We have emerged on the other side. Closure is in the can (or on the drive to be more 21st Century) and editing has begun. It was a wonderful, exciting, stressful, exhausting and at times terrifying whirlwind and I would do it all over again (well, maybe wait a few months). Before memories fade, I will devote the next blog posts to daily recaps: the highs, the lows, and the long long days. First up, the last days of pre-production which was a drama unto itself:
The last week of pre-production. So much work to do, and not enough time or resources to do it. But we were making it happen. I was rehearsing with actors at night and on the weekends. I finished my shot list with our D.P. Senda Bonnet early in the week, and in hindsight was glad I didn’t have the foresight to know that due to a variety of circumstances, most normal, we would throw out roughly 1/3 of our shots and create scenes on the fly. Stuff was coming together on the director side.
However, in the office is where we were all underwater. For years it had been just me and Beau. Then, in early March, we brought Steve Rousseau on board as Line Producer, who handles keeping everything on budget including staffing and allocating funds. For most of the month we were all doing many jobs outside of our titles, including location scouting, production coordinating, hiring designers and crew, applying for permits, for insurance, reviewing documents for investors, social media and crowd funding posting (although our other producer Katie Rosin took some of that off our plates).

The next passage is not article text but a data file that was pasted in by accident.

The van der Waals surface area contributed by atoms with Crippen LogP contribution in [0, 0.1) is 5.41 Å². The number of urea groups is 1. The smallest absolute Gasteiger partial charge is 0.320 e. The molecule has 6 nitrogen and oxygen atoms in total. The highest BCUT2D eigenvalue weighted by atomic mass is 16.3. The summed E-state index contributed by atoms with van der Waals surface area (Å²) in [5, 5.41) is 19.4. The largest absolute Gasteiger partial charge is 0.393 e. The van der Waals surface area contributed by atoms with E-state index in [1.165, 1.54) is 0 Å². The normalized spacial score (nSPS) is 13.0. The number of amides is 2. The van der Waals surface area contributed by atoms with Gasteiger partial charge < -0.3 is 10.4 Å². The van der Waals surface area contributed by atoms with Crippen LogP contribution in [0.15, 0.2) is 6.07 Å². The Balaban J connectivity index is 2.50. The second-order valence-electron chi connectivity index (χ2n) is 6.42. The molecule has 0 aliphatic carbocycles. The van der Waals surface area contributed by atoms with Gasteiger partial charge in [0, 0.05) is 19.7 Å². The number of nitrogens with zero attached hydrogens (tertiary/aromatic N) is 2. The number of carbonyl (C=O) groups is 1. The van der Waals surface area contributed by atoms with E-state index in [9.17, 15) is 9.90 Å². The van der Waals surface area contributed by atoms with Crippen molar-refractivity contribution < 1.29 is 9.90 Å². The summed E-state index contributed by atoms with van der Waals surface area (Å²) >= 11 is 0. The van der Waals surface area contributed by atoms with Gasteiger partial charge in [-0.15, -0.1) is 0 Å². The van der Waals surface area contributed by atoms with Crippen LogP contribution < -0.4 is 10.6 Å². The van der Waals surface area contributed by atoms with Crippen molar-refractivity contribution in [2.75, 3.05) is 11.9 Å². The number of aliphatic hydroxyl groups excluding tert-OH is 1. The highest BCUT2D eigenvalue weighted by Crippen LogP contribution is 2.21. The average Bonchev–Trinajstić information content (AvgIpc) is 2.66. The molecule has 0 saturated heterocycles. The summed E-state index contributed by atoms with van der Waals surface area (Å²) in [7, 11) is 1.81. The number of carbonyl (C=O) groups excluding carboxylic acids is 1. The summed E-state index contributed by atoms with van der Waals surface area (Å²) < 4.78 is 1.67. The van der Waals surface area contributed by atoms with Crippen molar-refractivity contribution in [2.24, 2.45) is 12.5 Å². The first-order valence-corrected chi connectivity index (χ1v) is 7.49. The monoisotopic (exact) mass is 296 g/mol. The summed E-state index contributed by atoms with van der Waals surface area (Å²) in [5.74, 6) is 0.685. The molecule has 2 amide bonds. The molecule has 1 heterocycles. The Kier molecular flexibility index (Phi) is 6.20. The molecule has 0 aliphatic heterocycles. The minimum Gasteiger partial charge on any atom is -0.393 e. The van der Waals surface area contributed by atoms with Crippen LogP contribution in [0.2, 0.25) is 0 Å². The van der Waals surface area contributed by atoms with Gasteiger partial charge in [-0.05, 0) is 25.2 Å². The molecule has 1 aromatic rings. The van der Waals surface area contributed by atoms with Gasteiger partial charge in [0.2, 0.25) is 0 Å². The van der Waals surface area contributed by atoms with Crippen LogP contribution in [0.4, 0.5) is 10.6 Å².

To complicate things, we were waiting to officially announce our start date. We were aiming for April 10th, less than a week away. It all hinged on the availability of Cynthia Addai-Robinson, who we wanted to play Yasmina. She wanted the role, she had been involved for years, but she was also about to begin shooting season two of her show Shooter on USA Network. That show was scheduled to start shooting April 17th, which would give us enough time to shoot her scenes (we packed her schedule into three days). However, we wouldn’t know if she would be booked up the week prior to her official start. And wouldn’t know until April 4th. Which meant we couldn’t officially make the call until we heard. Once we got the go ahead, we made it final: shooting begins April 10th. And then it got crazy. It was too much. What we desperately needed was to bring in someone new to the office. And we didn’t have time to hire anyone outside of the mountain of work we were already doing. It felt like drowning. I was losing sleep, or more accurately falling asleep easily but waking up between 2am and 3am, mind racing, and staying awake for two hours. Not the way to be.
Then we finally brought in someone new. Justin Kelley became our Unit Production Manager. And with him in the room, we were suddenly able to breathe a bit. He brought us about 1/4 of our crew, ALL of the sex cult extras (more on THAT later) and found and booked us locations. Things were starting to come together.
Then four days before the shoot our first big snag. After not responding to our emails for nearly 48 hours, our Production Designer wrote a long email saying she was overextended with other jobs, could only give us 48 hours to get everything set up for day one, and recommending that we push our start date a week.
What was that? Now you tell us you can’t do your job in time and you want us to push? My instinct: fire her.